Hawke was—everything and nothing Fenris had expected, from their first encounter. The man consorted with abominations and blood mages and apostates as though they were friendly neighbors he might have met around the corner in whatever thatch-and-mud Ferelden village he'd come from. He fought like the barbarian the magisters would have called him, great sweeps of blade and a cold light of battle in his face, then read the Lament for Arlathan by the fire in their camp; he cut down street thugs with casual cruelty, then wept unashamedly over the body of a child in a slaver's hole.
And of more immediate concern: he traded ribald jokes with pirate queens and dwarven storytellers in taverns, and then in a dark hall at night looked an escaped and hunted slave in the eyes straight-on and asked him to his bed, softly, as if afraid to be refused; as if Fenris might have some power in this, over him.
Fenris bent forward over his knees before the dying fire, bewildered to the point of sickness with it all.
He had turned it aside, of course. Leering, light flirtation: such things he understood. He had been a rare and valued slave; there had been many in the slave quarters, women and men, who had looked at him with hope. He had answered the flirtations with idle enjoyment, as a game to pass the hours, and the leering with scorn, knowing himself untouchable either way. Danarius did not choose for his bodyguard to have any divided loyalties. Fenris almost laughed to think how he had prided himself on it, then; thinking himself above the others. Thinking himself better, for being a better cow on a lead, a better trinket on a chain.
Well: now he was free. Untouchable no longer, and yet—some pathetic habit, perhaps—he still turned aside the invitations that came: from those who looked at his blade and his body and saw either strength or beauty enough to seek a little easy pleasure; who took refusal with equanimity and looked elsewhere. Hawke had even thrown him such lures, once, not long after they had met: cheerful and direct, untroubled to get only Fenris's smiling banter in return.
This—this was something else entirely. Something so far outside all his experience he had not even thought to wish for it. To be valued so by Hawke, who made of himself a shield wall for those he loved, and not only for them: for the innocent, of whom there were few, and the weak, of whom there were many. Whose angry eyes had softened so quickly, that first time they had met, when Fenris had asked for his help with no right to it. Who had stood at his side and carved a path with him through the slavers who would have taken him back.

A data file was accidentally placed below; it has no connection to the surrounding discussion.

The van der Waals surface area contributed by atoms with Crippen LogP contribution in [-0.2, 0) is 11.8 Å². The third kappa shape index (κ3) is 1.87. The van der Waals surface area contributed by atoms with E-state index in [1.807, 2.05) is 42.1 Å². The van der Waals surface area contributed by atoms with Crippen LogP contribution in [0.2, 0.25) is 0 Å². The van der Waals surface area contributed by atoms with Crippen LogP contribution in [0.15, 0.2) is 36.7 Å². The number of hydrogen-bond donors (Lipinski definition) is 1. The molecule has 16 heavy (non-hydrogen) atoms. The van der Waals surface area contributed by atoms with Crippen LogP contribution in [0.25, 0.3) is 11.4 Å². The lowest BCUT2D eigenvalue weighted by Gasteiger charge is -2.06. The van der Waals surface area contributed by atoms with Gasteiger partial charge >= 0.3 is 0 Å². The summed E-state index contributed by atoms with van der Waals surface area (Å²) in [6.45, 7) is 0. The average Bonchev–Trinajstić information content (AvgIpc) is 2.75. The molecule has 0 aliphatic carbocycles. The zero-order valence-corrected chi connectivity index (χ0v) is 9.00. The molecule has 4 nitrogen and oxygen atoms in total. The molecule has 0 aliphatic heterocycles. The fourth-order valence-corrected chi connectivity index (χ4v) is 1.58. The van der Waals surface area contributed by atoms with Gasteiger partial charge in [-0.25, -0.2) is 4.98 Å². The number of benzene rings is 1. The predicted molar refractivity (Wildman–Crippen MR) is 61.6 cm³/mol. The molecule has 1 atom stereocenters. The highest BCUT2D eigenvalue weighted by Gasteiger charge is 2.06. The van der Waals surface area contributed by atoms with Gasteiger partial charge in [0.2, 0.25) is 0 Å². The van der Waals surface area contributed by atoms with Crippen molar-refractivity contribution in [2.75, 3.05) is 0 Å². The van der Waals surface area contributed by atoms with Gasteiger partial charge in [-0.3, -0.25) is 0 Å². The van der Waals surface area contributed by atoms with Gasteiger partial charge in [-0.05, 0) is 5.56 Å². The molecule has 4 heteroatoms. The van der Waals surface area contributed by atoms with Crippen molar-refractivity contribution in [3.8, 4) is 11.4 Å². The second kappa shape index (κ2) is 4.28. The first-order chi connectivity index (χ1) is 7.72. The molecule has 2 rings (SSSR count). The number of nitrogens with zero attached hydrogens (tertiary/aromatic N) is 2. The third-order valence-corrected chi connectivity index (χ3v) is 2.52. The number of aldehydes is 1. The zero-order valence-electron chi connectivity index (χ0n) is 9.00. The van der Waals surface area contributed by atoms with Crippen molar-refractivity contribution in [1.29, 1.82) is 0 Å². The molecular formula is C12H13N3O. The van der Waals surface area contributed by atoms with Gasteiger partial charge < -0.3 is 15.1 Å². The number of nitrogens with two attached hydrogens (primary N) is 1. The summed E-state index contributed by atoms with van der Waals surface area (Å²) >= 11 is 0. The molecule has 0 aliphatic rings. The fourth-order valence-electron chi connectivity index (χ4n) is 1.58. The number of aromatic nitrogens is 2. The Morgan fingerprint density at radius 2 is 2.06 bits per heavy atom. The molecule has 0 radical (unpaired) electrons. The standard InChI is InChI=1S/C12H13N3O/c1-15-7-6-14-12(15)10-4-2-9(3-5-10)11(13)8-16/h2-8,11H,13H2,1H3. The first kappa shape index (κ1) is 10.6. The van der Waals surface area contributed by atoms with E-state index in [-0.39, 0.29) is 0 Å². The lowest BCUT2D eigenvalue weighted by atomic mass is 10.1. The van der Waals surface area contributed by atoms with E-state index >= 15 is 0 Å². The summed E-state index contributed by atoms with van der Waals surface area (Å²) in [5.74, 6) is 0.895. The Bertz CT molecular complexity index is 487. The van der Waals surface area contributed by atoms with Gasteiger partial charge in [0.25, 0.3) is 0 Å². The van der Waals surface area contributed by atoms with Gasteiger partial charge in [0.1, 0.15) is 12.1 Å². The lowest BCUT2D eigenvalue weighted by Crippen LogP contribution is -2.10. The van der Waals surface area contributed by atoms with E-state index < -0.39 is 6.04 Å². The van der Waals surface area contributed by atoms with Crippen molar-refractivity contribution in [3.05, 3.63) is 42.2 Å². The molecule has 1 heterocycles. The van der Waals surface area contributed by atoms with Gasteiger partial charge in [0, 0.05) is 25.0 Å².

Fenris rose and turned around the room, twice, distracted. "I don't know whether this is the right time, or the worst time imaginable," Hawke had said.
"Both," Fenris said, to the empty chair. It had been a week since he had torn out Hadriana's heart. He wanted nothing more than to be rid of this—emptiness, the hollow sickness that lived beneath his breastbone. He wanted—he wanted Hawke here, in this room with him—wanted the sound of his voice or even just his breath. He wanted to see the firelight shining off Hawke's eyes, to have that to treasure: that he had a friend he could trust.
Oh, blast the Maker: he wanted more than that. He wanted Hawke's hands on him, warm and sword-hard and gentle all at once. He wanted to know the shape of Hawke's mouth beneath his own.
And he could have had everything he wanted just for stretching out his hand. This very moment he could have been lying in the tangled nest of his bed in the corner with Hawke beside him, sweat cooling on their skin, every other thought driven out of his head, loved and loving at last. So of course he had sent Hawke away. Because he was a fool.
The bottle of wine on the table was mostly full. Hawke hadn't stayed long. Only long enough to comfort him, and turn his world over.
Fenris tipped it up and drank, tasting none of it until it was empty and smashed into pieces in the fireplace, and he could weave over to his bed. His empty, cold bed. He lay in it staring at the ceiling, a long time. Wine had brought him sleep every night of the last week. Evidently, it was proof against the hollow wretchedness of being alone with his vengeance, and not against the knowledge that he need not be so.
He flung off the covers and went to his feet. He slept in most of his armor; he pulled on the gauntlets and his sword swiftly and left, trying not to let himself think about what he was doing. It was not a long distance to Hawke's manor, and he climbed the wall to the balcony rather than go by the front door and rouse the servants.
The mabari picked up his head from the floor and whined curiously when Fenris stepped into the room. Hawke roused with a hand already reaching for his sword, and halted, looking up at him rumple-headed and blinking, mouth soft with sleep, and Fenris put his own sword aside, stripped his gauntlets, and went to him.
He was desperate, and perhaps it showed. Hawke's muffled noises of exclamation beneath him died away after a moment, and then, thank the Maker, Hawke put his hands blindly out and started undoing buckles, one after another until Fenris could shrug off the rest of his armor and at last slide naked beneath the sheets with him.